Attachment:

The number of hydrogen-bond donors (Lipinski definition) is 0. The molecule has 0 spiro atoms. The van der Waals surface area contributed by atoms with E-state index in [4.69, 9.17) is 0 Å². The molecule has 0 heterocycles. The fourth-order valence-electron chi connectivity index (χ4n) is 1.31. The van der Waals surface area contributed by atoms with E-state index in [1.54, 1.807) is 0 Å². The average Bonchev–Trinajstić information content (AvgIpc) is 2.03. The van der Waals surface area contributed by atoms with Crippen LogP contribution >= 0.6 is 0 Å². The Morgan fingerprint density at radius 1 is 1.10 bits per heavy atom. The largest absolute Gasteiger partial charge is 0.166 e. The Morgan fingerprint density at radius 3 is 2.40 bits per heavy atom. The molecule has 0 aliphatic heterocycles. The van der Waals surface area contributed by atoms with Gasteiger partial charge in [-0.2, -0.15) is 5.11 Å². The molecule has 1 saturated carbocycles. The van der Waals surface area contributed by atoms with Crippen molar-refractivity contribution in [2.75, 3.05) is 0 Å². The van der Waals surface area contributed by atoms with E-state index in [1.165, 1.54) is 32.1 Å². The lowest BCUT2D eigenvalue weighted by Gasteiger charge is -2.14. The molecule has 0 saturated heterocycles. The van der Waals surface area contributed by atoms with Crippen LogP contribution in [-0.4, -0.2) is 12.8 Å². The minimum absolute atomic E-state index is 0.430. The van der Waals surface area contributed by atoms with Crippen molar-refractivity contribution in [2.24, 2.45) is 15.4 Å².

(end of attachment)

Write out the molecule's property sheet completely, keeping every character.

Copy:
The number of hydrogen-bond donors (Lipinski definition) is 0. The molecule has 0 spiro atoms. The van der Waals surface area contributed by atoms with E-state index in [4.69, 9.17) is 0 Å². The molecule has 0 heterocycles. The fourth-order valence-electron chi connectivity index (χ4n) is 1.31. The van der Waals surface area contributed by atoms with E-state index in [1.54, 1.807) is 0 Å². The average Bonchev–Trinajstić information content (AvgIpc) is 2.03. The van der Waals surface area contributed by atoms with Crippen LogP contribution >= 0.6 is 0 Å². The Morgan fingerprint density at radius 1 is 1.10 bits per heavy atom. The largest absolute Gasteiger partial charge is 0.166 e. The Morgan fingerprint density at radius 3 is 2.40 bits per heavy atom. The molecule has 0 aliphatic heterocycles. The van der Waals surface area contributed by atoms with Gasteiger partial charge in [-0.2, -0.15) is 5.11 Å². The molecule has 1 saturated carbocycles. The van der Waals surface area contributed by atoms with Crippen molar-refractivity contribution in [2.75, 3.05) is 0 Å². The van der Waals surface area contributed by atoms with E-state index in [1.165, 1.54) is 32.1 Å². The lowest BCUT2D eigenvalue weighted by Gasteiger charge is -2.14. The molecule has 0 saturated heterocycles. The van der Waals surface area contributed by atoms with Crippen LogP contribution in [-0.4, -0.2) is 12.8 Å². The minimum absolute atomic E-state index is 0.430. The van der Waals surface area contributed by atoms with Crippen molar-refractivity contribution in [2.24, 2.45) is 15.4 Å².